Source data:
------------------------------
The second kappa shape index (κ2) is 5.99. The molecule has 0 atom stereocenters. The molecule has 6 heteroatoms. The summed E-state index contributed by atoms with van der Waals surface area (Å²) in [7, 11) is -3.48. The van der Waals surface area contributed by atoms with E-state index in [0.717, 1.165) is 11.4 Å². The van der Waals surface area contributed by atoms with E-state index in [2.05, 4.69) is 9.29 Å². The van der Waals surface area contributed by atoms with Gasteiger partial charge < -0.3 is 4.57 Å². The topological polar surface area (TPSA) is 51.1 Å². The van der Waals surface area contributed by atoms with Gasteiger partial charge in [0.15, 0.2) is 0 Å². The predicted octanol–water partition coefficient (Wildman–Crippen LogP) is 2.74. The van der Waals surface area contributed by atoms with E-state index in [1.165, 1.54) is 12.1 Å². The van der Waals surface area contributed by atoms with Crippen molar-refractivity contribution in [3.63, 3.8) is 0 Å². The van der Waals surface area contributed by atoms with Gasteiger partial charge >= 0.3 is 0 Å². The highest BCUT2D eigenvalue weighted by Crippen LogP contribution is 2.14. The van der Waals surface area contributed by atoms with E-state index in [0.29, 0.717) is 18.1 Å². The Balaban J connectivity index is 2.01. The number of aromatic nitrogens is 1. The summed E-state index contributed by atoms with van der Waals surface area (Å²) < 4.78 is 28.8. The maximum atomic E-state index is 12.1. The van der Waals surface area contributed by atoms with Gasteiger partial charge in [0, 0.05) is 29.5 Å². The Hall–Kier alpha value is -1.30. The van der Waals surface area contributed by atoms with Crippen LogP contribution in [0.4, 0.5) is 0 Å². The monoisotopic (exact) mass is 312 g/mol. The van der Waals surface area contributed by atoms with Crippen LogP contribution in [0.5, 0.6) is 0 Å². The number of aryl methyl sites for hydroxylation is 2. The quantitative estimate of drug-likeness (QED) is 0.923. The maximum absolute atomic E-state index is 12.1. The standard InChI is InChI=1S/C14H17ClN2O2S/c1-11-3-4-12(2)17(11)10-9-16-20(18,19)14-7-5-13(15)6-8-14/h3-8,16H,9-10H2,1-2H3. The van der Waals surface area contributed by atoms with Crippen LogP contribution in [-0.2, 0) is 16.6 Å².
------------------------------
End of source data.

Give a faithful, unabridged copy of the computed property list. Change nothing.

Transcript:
The second kappa shape index (κ2) is 5.99. The molecule has 0 atom stereocenters. The molecule has 6 heteroatoms. The summed E-state index contributed by atoms with van der Waals surface area (Å²) in [7, 11) is -3.48. The van der Waals surface area contributed by atoms with E-state index in [0.717, 1.165) is 11.4 Å². The van der Waals surface area contributed by atoms with E-state index in [2.05, 4.69) is 9.29 Å². The van der Waals surface area contributed by atoms with Gasteiger partial charge < -0.3 is 4.57 Å². The topological polar surface area (TPSA) is 51.1 Å². The van der Waals surface area contributed by atoms with Gasteiger partial charge in [0.15, 0.2) is 0 Å². The predicted octanol–water partition coefficient (Wildman–Crippen LogP) is 2.74. The van der Waals surface area contributed by atoms with E-state index in [1.165, 1.54) is 12.1 Å². The van der Waals surface area contributed by atoms with Crippen molar-refractivity contribution in [3.63, 3.8) is 0 Å². The van der Waals surface area contributed by atoms with Gasteiger partial charge >= 0.3 is 0 Å². The highest BCUT2D eigenvalue weighted by Crippen LogP contribution is 2.14. The van der Waals surface area contributed by atoms with E-state index in [0.29, 0.717) is 18.1 Å². The Balaban J connectivity index is 2.01. The number of aromatic nitrogens is 1. The summed E-state index contributed by atoms with van der Waals surface area (Å²) < 4.78 is 28.8. The maximum atomic E-state index is 12.1. The van der Waals surface area contributed by atoms with Gasteiger partial charge in [0, 0.05) is 29.5 Å². The Hall–Kier alpha value is -1.30. The van der Waals surface area contributed by atoms with Crippen LogP contribution in [0.4, 0.5) is 0 Å². The monoisotopic (exact) mass is 312 g/mol. The van der Waals surface area contributed by atoms with Crippen LogP contribution in [0.5, 0.6) is 0 Å². The number of aryl methyl sites for hydroxylation is 2. The quantitative estimate of drug-likeness (QED) is 0.923. The maximum absolute atomic E-state index is 12.1. The standard InChI is InChI=1S/C14H17ClN2O2S/c1-11-3-4-12(2)17(11)10-9-16-20(18,19)14-7-5-13(15)6-8-14/h3-8,16H,9-10H2,1-2H3. The van der Waals surface area contributed by atoms with Crippen LogP contribution in [-0.2, 0) is 16.6 Å².